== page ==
Trustees of Iowa Laborers District Council Health and Welfare Trust, et al. v. Ankeny Community School District, et al., 860 N.W.2d 923 (Iowa Ct. App. 2014): Amid complex litigation concerning the construction of two new public schools in Ankeny, Iowa, the Firm represented a supplier of construction materials that was in litigation with a masonry contractor. The district court, following a bench trial, awarded the masonry contractor over $2 million in direct and consequential damages on its claim that the Firm’s client supplied defective concrete blocks. The district court further denied the supplier’s claim against the contractor for nonpayment for the materials. Mark Weinhardt and Danielle Shelton represented the supplier in an appeal of those rulings before the Iowa Court of Appeals and obtained reversals in their client’s favor on the nonpayment claim and on a substantial portion of the damages claim. While an application for further review to the Iowa Supreme Court was pending, the parties settled the remainder of the dispute.
The Printer, Inc. v. Benskin Bros, Inc., 847 N.W.2d 612 (Iowa Ct. App. 2014): Mark Weinhardt and Danielle Shelton were brought in as appellate counsel to represent a large printing and marketing company, which had been found by a district court liable to pay six-figure sums for repair and replacement costs on the building that it leased for its business. On appeal, the Iowa Court of Appeals reversed the district court in its entirety and held that the landlord, not the Firm’s client, was obligated under the lease to pay for the repair and replacement costs.
Westlake Investments, LLC v. MLP Management, LLC, 842 F. Supp. 2d 1119 (S.D. Iowa 2012); National Surety Corp. v. Westlake Investments, LLC, Iowa District Court for Polk County (2014): Todd Lantz represented the owner of a 300-unit apartment complex in litigation against the developer/builder and over a dozen subcontractors arising from widespread construction defects that resulted in severe water penetration problems. After contentious litigation, Todd helped negotiate a settlement that involved a nearly $3 million payment to his clients and assignment of claims. Next, Todd represented the apartment owners in a contractual indemnification claim against a stone veneer subcontractor. Following a seven-day bench trial, the district court awarded over a half million dollars in damages and attorney fees to the owners. Finally, Todd represented the apartment owners in hotly contested litigation with the builder's insurance carrier, which had denied coverage. Todd served as lead counsel in a three-week jury trial. The jury returned a verdict in favor of the Firm's client for the full amount Todd requested in closing arguments, over $12.4 million.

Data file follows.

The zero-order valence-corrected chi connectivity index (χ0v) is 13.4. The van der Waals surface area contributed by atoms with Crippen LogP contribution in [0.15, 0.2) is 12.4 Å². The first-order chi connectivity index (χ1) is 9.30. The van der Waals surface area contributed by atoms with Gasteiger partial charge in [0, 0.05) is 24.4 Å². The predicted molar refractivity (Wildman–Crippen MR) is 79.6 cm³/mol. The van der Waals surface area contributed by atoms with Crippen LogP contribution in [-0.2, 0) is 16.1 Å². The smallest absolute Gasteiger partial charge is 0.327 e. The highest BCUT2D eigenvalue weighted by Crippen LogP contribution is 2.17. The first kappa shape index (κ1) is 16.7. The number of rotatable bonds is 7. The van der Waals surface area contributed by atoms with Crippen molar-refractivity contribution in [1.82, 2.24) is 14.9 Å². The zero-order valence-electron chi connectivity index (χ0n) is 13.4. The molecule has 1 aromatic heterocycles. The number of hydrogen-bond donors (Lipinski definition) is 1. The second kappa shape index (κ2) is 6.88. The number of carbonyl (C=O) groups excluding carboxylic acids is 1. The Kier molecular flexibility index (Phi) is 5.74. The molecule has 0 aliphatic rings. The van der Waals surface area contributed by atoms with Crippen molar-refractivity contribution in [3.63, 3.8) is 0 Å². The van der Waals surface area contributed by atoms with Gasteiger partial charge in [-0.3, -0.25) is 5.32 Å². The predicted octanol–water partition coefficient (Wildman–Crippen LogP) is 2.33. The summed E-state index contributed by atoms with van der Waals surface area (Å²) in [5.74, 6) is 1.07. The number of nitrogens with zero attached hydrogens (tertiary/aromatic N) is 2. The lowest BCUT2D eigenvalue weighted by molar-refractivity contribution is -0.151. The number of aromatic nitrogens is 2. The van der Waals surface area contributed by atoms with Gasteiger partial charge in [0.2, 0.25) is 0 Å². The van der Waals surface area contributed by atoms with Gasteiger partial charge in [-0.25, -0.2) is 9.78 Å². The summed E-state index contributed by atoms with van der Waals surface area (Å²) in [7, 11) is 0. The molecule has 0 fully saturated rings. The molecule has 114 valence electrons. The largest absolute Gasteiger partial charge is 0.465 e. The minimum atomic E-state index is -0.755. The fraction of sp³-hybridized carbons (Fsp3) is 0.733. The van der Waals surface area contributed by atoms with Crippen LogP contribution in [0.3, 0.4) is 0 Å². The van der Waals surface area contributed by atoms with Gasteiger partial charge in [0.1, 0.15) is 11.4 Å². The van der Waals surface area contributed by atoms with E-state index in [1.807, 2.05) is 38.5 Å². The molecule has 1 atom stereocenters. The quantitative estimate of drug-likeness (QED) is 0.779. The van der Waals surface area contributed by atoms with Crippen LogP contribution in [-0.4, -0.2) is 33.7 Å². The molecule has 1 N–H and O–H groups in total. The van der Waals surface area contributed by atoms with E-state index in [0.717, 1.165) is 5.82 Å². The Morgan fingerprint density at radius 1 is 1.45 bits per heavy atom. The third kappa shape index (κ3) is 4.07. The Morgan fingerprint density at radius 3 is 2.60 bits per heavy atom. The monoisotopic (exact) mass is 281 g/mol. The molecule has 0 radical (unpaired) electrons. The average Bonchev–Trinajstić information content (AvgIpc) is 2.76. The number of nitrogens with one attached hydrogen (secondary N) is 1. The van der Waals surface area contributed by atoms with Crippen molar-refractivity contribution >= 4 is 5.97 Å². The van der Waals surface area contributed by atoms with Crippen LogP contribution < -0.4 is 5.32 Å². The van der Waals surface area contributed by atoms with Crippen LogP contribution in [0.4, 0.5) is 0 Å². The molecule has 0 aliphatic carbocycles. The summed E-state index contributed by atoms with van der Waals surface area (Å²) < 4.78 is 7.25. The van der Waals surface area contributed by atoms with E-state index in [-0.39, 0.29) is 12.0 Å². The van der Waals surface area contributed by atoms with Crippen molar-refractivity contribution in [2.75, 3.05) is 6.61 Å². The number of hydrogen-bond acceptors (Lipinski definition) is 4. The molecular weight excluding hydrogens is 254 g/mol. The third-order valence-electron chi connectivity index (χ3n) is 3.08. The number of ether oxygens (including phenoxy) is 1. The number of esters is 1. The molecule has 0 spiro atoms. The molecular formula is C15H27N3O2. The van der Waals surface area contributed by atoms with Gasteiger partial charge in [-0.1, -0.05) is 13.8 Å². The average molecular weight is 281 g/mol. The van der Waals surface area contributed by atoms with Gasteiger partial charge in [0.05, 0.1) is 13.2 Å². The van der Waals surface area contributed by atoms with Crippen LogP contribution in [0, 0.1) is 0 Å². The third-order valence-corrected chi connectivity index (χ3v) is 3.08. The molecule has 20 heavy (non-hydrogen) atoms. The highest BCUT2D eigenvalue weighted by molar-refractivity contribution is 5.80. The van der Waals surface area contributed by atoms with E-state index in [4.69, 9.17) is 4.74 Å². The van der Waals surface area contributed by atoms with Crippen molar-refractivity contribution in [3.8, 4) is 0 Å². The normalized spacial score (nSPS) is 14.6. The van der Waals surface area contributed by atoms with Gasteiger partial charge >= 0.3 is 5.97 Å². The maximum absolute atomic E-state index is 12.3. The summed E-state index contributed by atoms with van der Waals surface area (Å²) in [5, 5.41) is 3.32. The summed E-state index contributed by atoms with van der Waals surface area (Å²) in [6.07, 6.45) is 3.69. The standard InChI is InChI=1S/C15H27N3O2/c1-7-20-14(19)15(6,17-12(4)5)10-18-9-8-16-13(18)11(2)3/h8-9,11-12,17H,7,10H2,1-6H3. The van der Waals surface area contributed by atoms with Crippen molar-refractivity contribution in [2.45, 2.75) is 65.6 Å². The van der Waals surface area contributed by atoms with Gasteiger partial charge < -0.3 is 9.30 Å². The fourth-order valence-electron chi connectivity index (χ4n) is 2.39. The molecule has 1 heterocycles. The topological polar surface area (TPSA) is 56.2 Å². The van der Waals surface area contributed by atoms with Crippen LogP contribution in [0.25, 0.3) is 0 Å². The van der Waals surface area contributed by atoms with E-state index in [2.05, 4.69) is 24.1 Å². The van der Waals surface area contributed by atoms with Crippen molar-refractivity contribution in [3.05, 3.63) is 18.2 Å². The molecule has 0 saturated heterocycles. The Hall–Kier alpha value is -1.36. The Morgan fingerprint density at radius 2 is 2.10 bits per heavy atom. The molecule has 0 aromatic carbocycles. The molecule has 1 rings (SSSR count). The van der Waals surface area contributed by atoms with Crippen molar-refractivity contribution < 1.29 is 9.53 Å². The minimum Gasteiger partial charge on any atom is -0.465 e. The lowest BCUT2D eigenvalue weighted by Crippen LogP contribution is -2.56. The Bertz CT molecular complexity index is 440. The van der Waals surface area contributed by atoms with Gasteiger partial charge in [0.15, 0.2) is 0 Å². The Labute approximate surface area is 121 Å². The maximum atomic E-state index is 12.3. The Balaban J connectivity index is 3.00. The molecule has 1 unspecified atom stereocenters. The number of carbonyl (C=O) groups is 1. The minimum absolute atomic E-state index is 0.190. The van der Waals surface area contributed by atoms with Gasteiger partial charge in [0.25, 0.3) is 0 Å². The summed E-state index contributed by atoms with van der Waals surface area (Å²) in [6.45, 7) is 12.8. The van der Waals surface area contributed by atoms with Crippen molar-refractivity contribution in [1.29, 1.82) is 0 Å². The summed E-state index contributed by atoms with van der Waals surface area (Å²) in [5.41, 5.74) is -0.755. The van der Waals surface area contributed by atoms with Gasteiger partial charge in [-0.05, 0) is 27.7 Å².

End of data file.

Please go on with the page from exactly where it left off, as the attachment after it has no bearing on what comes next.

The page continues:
Iowa Realty Company, Inc. v. Keller Williams Realty, Inc., et al. (Polk County District Court 2014): Mark Weinhardt and Danielle Shelton, along with an attorney from the Washington D.C. office of Norton Rose Fulbright, represented a national real estate brokerage firm, Keller Williams Realty, Inc., in a lawsuit brought by a prominent local real estate brokerage. The plaintiff alleged that the Firm’s client engaged in improper competitive activities, including instigating an allegedly groundless earlier lawsuit. The Firm’s client faced claims of malicious prosecution, abuse of process, defamation, and tortious interference with contract. The national realtor immediately moved to dismiss, with Mark arguing the motion. Agreeing with nearly all of the Firm’s arguments, the district court dismissed all of the claims against the Firm’s client except tortious interference. The local realty company then voluntarily dismissed the remaining claim, ending the lawsuit for the Firm’s client.